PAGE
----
- Back to Top
- OverviewJump to Overview
- FeaturesJump to Features
- WarrantyJump to Warranty
- ReviewsJump to Reviews
Fender Classic Series '60s Custom Telecaster with Bigsby Electric Guitar
- Write a Review
- Product 515123
- Free Shipping With Backstage Pass (48 Contiguous U.S. States)
This Custom version of the '60s-era Fender Telecaster Guitar lets you bend those twangs. It's fitted with a Bigsby vibrato tailpiece to give it a sty...Click To Read More About This Product
We're sorry-this item is unavailable.
Find a similar product below or contact our experts for a recommendation of great alternatives. Call us at 800-449-9128.Customers Also Viewed:
A Tele for the guitarist who dares to be different.
This Custom version of the '60s-era Fender Telecaster Guitar lets you bend those twangs. It's fitted with a Bigsby vibrato tailpiece to give it a style that is both retro and distinct. Bound alder body, rosewood fingerboard, and vintage Tele pickups.
Solid alder body (bound)
Bolt-on C-shaped maple neck with rosewood fingerboard
21 vintage frets
Bigsby vibrato tailpiece
One volume, one tone, 3-way switching
Vintage Tele pickups
Reviewed by 16 customers
Displaying reviews 1-16
Guitar is well made. All the crap about it being undependable is bull. It's a faithful recreation of Fender's kinda lame implementation of a Bigsby on a guitar. That said ... once it's tweaked properly ... the guitar rocks. I ended up slightly shimming the neck. Once the bridge height and saddle adjustment was nailed down, I used a little thread locker (red) to keep the adjustment screws from moving. Make sure the bridge has a little room to rock back and forth when you use the Bigsby. Also be sure to set the action a little on the high side ... vintage radius will not allow action to be too low if you want to bend strings. Be sure you open up the nut so the strings have room to slide, and use a lubricant (nut sauce or the like) in the slots under the strings. I swapped out the electronics for USA stuff, and the pickups (originals aren't bad) with some vintage hand wounds. Also swapped the out the mint guard with a custom shop mother-of-toilet-seat one. The guitar is stunning to look at, stays in tune forever, and has tone for days. The guitar KILLS!
This guitar is amazing. I mean just wonderful. I play any type of rock with this. I love the bigsby that comes with it too. I recommend to anyone. But maybe not beginners. Especially good for classic rock.
This is an update from my previous review. One big negative about this guitar is the way the bridge buzzes (another reviewer calls it a "rattle"). It sounds just like a fret buzz to me. It was barely noticeable at first, but gets worse with time, and I have had no luck getting it looked at by 2 different repair shops. As long as you have your amp turned up, you don't hear it, but it totally "kills" the fun of playing this guitar when the amp is not cranked, or you are just strumming it unplugged on the back porch!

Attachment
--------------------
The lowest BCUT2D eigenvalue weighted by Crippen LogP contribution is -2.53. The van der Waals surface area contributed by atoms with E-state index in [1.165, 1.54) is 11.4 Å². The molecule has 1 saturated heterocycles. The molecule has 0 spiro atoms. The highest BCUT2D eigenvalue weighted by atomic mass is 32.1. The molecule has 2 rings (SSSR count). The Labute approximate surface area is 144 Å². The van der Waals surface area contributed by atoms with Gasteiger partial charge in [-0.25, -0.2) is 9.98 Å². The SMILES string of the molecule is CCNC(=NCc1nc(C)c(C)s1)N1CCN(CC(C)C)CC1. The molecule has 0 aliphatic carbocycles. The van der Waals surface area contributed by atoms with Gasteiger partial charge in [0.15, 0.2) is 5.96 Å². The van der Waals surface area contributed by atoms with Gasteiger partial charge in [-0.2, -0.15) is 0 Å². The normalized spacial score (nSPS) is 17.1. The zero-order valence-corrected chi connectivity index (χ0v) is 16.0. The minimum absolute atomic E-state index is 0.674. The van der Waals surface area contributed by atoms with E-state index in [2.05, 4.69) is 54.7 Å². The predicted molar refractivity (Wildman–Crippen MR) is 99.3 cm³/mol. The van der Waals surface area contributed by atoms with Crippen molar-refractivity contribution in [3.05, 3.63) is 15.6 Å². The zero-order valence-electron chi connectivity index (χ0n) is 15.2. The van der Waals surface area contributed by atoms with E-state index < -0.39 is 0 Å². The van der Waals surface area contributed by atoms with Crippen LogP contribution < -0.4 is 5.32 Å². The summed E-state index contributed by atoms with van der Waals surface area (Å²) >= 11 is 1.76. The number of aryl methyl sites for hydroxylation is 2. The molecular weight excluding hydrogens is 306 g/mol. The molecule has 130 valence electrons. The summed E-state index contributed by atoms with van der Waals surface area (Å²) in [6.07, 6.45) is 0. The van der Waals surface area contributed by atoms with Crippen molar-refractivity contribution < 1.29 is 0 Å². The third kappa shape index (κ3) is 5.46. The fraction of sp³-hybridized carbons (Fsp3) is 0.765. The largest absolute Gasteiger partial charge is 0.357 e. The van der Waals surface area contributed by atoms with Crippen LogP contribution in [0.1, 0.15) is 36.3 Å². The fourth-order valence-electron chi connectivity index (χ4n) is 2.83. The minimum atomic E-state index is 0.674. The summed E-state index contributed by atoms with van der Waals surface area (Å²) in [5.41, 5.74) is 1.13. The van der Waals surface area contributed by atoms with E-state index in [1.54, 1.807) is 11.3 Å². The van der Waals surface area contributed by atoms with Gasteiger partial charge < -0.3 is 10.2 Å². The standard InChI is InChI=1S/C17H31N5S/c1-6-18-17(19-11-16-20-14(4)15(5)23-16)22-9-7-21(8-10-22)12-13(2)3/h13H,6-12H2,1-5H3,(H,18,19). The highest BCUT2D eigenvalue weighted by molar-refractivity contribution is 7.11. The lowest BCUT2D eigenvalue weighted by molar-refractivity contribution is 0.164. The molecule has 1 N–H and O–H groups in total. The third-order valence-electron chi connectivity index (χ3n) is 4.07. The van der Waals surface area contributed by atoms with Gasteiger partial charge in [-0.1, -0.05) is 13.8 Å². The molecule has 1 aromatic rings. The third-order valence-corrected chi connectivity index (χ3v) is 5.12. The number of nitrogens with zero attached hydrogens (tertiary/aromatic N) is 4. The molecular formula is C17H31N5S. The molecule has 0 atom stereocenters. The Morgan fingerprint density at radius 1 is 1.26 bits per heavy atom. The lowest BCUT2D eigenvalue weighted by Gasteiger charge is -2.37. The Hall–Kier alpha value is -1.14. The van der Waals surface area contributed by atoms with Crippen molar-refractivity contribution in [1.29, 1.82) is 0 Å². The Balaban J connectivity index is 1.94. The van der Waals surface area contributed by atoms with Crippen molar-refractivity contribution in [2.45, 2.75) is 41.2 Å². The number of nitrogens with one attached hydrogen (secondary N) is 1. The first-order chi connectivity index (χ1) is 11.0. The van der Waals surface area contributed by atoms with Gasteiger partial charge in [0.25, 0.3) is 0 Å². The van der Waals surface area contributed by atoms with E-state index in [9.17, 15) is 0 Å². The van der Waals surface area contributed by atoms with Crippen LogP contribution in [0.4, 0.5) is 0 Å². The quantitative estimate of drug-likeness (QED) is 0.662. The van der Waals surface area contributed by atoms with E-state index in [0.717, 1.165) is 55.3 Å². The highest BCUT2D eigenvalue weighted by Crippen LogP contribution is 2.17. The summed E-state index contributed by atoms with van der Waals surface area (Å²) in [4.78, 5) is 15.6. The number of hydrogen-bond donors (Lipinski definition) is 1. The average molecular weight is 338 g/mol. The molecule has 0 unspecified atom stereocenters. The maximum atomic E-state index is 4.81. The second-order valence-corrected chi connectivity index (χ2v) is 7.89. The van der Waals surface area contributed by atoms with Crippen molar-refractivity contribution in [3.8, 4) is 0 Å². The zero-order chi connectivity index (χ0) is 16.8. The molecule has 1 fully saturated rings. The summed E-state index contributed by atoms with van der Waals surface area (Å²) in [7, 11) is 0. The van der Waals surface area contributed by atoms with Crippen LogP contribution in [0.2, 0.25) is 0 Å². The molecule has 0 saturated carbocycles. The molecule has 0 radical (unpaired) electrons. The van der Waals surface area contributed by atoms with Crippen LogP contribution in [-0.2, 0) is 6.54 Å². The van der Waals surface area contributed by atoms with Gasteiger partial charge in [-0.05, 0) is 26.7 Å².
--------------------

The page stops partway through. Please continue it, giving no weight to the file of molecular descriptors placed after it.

Very cool guitar with the binding and all and a great neck, but cheap tuners and bridge. The Bigsby is a cool looking thing, but Fender Japan put too weak a spring in the arm pivot. This causes the arm to move a lot, but the bigsby to respond only a little. Most of the movment is wasted in the arm wiggling against the spring before the shaft turns and alters the tone. Also the bridge adjustment screws and saddles could be a better setup as well.
The coolest Tele ever. The body binding really gives the "plane jane" Tele some character. The Bigsby works great, and also adds to the cool looks of this "Twang" machine. Still sounds like a Tele should, too. Fit and finish are superb. I love the maple fretboards, but this neck is slimmer and more suitable to my playing style than the fatter 50's re-issue neck -so I'll live with the rosewood. My only compaint is they should have put on a Mustang bridge instead of the rattly, clunky Jazzmaster/ Jaguar bridge. This can be easily corrected for about $30.00, though.
This guitar is perfect, but I only wish it had a maple fret board. I have a Mexi Telecaster and an American Strat. (both with rosewood fret boards) All I want is another Tele and maybe a G & L Strat (If I have the spare $$$) Aside from that great guitar. I might change the bridge pickup, but other than that it's a keeper!
This Guitar is way cool, not many people have them. The bigsby is good to, it really add's to the versatility of the guitar. I would definitely buy one.the only draw back is that it dosent come with a case. and fender dosen't even make a case for it. very lame, but the guitar is amazing.
This is the first telecaster I have owned. It is beautiful and plays great. There is a slight string vibration on the bridge, but that makes no difference when you are playing through an amp. There was a little bit too much hum from the electronics when I first bought it... even more than a single-coil pickup would normally have. However, a local music shop switched out the plastic Japanese pickup switch for a metal American one. The hum was reduced substantially.